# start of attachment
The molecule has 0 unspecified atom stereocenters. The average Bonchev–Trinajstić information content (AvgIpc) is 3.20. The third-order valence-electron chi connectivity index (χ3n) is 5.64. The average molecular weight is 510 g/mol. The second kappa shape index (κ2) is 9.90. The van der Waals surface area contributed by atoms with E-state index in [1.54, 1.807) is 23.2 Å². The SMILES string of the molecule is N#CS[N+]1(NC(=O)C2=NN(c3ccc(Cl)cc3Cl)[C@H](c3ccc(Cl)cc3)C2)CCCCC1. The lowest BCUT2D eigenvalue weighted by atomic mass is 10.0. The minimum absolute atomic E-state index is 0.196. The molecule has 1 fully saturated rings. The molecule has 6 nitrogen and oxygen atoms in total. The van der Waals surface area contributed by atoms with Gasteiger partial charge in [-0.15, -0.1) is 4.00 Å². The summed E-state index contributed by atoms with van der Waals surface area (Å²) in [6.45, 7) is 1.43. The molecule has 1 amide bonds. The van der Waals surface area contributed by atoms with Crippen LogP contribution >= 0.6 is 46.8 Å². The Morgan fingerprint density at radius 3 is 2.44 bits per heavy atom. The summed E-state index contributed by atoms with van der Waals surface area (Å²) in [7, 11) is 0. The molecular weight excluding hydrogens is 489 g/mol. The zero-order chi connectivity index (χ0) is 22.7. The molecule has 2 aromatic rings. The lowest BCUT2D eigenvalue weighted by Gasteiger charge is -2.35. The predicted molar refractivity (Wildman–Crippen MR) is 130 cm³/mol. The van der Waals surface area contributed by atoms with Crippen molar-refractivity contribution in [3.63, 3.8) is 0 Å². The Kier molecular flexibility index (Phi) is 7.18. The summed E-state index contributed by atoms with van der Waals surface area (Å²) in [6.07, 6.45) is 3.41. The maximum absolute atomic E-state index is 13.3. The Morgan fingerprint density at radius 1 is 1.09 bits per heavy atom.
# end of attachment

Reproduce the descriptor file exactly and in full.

The molecule has 0 unspecified atom stereocenters. The average Bonchev–Trinajstić information content (AvgIpc) is 3.20. The third-order valence-electron chi connectivity index (χ3n) is 5.64. The average molecular weight is 510 g/mol. The second kappa shape index (κ2) is 9.90. The van der Waals surface area contributed by atoms with E-state index in [1.54, 1.807) is 23.2 Å². The SMILES string of the molecule is N#CS[N+]1(NC(=O)C2=NN(c3ccc(Cl)cc3Cl)[C@H](c3ccc(Cl)cc3)C2)CCCCC1. The lowest BCUT2D eigenvalue weighted by atomic mass is 10.0. The minimum absolute atomic E-state index is 0.196. The molecule has 1 fully saturated rings. The molecule has 6 nitrogen and oxygen atoms in total. The van der Waals surface area contributed by atoms with Gasteiger partial charge in [-0.15, -0.1) is 4.00 Å². The summed E-state index contributed by atoms with van der Waals surface area (Å²) in [6.45, 7) is 1.43. The molecule has 1 amide bonds. The van der Waals surface area contributed by atoms with Crippen LogP contribution >= 0.6 is 46.8 Å². The Morgan fingerprint density at radius 3 is 2.44 bits per heavy atom. The summed E-state index contributed by atoms with van der Waals surface area (Å²) in [7, 11) is 0. The molecular weight excluding hydrogens is 489 g/mol. The zero-order chi connectivity index (χ0) is 22.7. The molecule has 2 aromatic rings. The lowest BCUT2D eigenvalue weighted by Gasteiger charge is -2.35. The predicted molar refractivity (Wildman–Crippen MR) is 130 cm³/mol. The van der Waals surface area contributed by atoms with Crippen molar-refractivity contribution in [3.63, 3.8) is 0 Å². The Kier molecular flexibility index (Phi) is 7.18. The summed E-state index contributed by atoms with van der Waals surface area (Å²) in [6.07, 6.45) is 3.41. The maximum absolute atomic E-state index is 13.3. The Morgan fingerprint density at radius 1 is 1.09 bits per heavy atom.